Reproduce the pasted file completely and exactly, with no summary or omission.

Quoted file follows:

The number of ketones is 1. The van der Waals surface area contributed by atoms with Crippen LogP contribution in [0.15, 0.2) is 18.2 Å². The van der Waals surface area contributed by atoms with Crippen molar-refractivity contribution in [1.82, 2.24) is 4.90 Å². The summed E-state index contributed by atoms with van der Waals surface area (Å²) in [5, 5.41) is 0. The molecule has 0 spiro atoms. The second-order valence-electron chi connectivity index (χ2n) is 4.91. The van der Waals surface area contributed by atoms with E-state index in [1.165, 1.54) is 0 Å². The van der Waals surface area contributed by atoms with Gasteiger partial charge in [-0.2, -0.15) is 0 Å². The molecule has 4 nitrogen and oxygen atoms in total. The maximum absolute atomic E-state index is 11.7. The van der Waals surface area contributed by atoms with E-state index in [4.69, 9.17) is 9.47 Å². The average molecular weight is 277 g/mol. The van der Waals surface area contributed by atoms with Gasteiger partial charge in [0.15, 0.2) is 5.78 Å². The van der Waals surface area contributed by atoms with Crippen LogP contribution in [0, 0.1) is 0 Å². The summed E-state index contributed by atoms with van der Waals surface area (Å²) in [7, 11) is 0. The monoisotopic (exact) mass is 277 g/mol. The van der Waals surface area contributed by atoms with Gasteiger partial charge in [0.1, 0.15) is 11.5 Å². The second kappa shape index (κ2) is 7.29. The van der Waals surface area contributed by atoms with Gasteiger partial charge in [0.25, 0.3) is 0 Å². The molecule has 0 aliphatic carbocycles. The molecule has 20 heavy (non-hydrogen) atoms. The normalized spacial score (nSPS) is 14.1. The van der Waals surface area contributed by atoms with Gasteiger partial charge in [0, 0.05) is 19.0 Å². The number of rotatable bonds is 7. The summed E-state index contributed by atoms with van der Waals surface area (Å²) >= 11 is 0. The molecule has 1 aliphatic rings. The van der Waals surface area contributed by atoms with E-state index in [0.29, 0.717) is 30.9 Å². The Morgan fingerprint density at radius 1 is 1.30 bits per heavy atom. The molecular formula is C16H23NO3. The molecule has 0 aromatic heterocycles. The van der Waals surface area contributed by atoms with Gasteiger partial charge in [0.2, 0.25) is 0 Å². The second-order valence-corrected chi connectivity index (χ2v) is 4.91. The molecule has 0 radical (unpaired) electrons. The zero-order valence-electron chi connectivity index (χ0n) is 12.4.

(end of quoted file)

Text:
The number of ketones is 1. The van der Waals surface area contributed by atoms with Crippen LogP contribution in [0.15, 0.2) is 18.2 Å². The van der Waals surface area contributed by atoms with Crippen molar-refractivity contribution in [1.82, 2.24) is 4.90 Å². The summed E-state index contributed by atoms with van der Waals surface area (Å²) in [5, 5.41) is 0. The molecule has 0 spiro atoms. The second-order valence-electron chi connectivity index (χ2n) is 4.91. The van der Waals surface area contributed by atoms with E-state index in [1.165, 1.54) is 0 Å². The van der Waals surface area contributed by atoms with Gasteiger partial charge in [-0.2, -0.15) is 0 Å². The molecule has 4 nitrogen and oxygen atoms in total. The maximum absolute atomic E-state index is 11.7. The van der Waals surface area contributed by atoms with E-state index in [4.69, 9.17) is 9.47 Å². The average molecular weight is 277 g/mol. The van der Waals surface area contributed by atoms with Gasteiger partial charge in [0.15, 0.2) is 5.78 Å². The van der Waals surface area contributed by atoms with Crippen LogP contribution in [0, 0.1) is 0 Å². The summed E-state index contributed by atoms with van der Waals surface area (Å²) in [7, 11) is 0. The monoisotopic (exact) mass is 277 g/mol. The van der Waals surface area contributed by atoms with Gasteiger partial charge in [0.1, 0.15) is 11.5 Å². The second kappa shape index (κ2) is 7.29. The van der Waals surface area contributed by atoms with Gasteiger partial charge in [0.25, 0.3) is 0 Å². The molecule has 0 aliphatic carbocycles. The molecule has 20 heavy (non-hydrogen) atoms. The normalized spacial score (nSPS) is 14.1. The van der Waals surface area contributed by atoms with Gasteiger partial charge in [0, 0.05) is 19.0 Å². The number of rotatable bonds is 7. The summed E-state index contributed by atoms with van der Waals surface area (Å²) >= 11 is 0. The molecule has 1 aliphatic rings. The van der Waals surface area contributed by atoms with E-state index in [0.29, 0.717) is 30.9 Å². The Morgan fingerprint density at radius 1 is 1.30 bits per heavy atom. The molecular formula is C16H23NO3. The molecule has 0 aromatic heterocycles. The van der Waals surface area contributed by atoms with Gasteiger partial charge in [0.2, 0.25) is 0 Å². The second-order valence-corrected chi connectivity index (χ2v) is 4.91. The molecule has 0 radical (unpaired) electrons. The zero-order valence-electron chi connectivity index (χ0n) is 12.4.